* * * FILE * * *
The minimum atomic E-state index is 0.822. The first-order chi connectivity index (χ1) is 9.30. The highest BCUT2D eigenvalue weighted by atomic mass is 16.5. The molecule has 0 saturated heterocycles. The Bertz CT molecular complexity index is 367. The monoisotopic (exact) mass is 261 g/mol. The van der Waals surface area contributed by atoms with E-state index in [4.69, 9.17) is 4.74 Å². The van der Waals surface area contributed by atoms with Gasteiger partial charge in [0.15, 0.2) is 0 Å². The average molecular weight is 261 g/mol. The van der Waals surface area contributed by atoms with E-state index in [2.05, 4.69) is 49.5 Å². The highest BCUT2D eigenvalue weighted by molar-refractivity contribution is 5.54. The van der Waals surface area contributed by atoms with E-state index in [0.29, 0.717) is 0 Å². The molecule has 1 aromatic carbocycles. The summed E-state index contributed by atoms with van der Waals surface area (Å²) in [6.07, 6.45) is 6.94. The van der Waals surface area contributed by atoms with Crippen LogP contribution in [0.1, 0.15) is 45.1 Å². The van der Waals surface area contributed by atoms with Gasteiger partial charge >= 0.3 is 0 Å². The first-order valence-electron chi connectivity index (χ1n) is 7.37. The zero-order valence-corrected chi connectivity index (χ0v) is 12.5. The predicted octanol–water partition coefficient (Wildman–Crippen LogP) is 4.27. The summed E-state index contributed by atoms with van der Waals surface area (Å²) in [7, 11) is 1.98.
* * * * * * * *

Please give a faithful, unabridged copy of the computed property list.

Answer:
The minimum atomic E-state index is 0.822. The first-order chi connectivity index (χ1) is 9.30. The highest BCUT2D eigenvalue weighted by atomic mass is 16.5. The molecule has 0 saturated heterocycles. The Bertz CT molecular complexity index is 367. The monoisotopic (exact) mass is 261 g/mol. The van der Waals surface area contributed by atoms with E-state index in [4.69, 9.17) is 4.74 Å². The van der Waals surface area contributed by atoms with Gasteiger partial charge in [0.15, 0.2) is 0 Å². The average molecular weight is 261 g/mol. The van der Waals surface area contributed by atoms with E-state index in [2.05, 4.69) is 49.5 Å². The highest BCUT2D eigenvalue weighted by molar-refractivity contribution is 5.54. The van der Waals surface area contributed by atoms with E-state index in [0.29, 0.717) is 0 Å². The molecule has 1 aromatic carbocycles. The summed E-state index contributed by atoms with van der Waals surface area (Å²) in [6.07, 6.45) is 6.94. The van der Waals surface area contributed by atoms with Crippen LogP contribution in [0.1, 0.15) is 45.1 Å². The van der Waals surface area contributed by atoms with Gasteiger partial charge >= 0.3 is 0 Å². The first-order valence-electron chi connectivity index (χ1n) is 7.37. The zero-order valence-corrected chi connectivity index (χ0v) is 12.5. The predicted octanol–water partition coefficient (Wildman–Crippen LogP) is 4.27. The summed E-state index contributed by atoms with van der Waals surface area (Å²) in [7, 11) is 1.98.